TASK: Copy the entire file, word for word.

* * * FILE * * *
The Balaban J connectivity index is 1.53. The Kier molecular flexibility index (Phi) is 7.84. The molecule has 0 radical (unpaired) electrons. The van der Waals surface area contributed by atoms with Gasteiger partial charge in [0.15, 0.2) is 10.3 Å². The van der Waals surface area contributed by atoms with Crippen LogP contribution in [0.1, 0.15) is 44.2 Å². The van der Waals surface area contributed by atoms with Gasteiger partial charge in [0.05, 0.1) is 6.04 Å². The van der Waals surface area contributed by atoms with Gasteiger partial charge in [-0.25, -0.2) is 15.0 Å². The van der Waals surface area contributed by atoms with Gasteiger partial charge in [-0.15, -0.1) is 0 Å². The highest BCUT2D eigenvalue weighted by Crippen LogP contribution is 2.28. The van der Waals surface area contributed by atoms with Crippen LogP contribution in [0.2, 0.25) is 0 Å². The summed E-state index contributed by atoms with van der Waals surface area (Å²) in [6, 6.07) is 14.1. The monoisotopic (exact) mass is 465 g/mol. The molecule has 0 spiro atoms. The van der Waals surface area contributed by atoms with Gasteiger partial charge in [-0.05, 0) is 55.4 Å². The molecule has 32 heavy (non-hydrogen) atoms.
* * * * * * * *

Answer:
The Balaban J connectivity index is 1.53. The Kier molecular flexibility index (Phi) is 7.84. The molecule has 0 radical (unpaired) electrons. The van der Waals surface area contributed by atoms with Gasteiger partial charge in [0.15, 0.2) is 10.3 Å². The van der Waals surface area contributed by atoms with Crippen LogP contribution in [0.1, 0.15) is 44.2 Å². The van der Waals surface area contributed by atoms with Gasteiger partial charge in [0.05, 0.1) is 6.04 Å². The van der Waals surface area contributed by atoms with Gasteiger partial charge in [-0.25, -0.2) is 15.0 Å². The van der Waals surface area contributed by atoms with Gasteiger partial charge in [-0.15, -0.1) is 0 Å². The highest BCUT2D eigenvalue weighted by Crippen LogP contribution is 2.28. The van der Waals surface area contributed by atoms with Crippen LogP contribution in [0.2, 0.25) is 0 Å². The summed E-state index contributed by atoms with van der Waals surface area (Å²) in [6, 6.07) is 14.1. The monoisotopic (exact) mass is 465 g/mol. The molecule has 0 spiro atoms. The van der Waals surface area contributed by atoms with Gasteiger partial charge in [-0.05, 0) is 55.4 Å². The molecule has 32 heavy (non-hydrogen) atoms.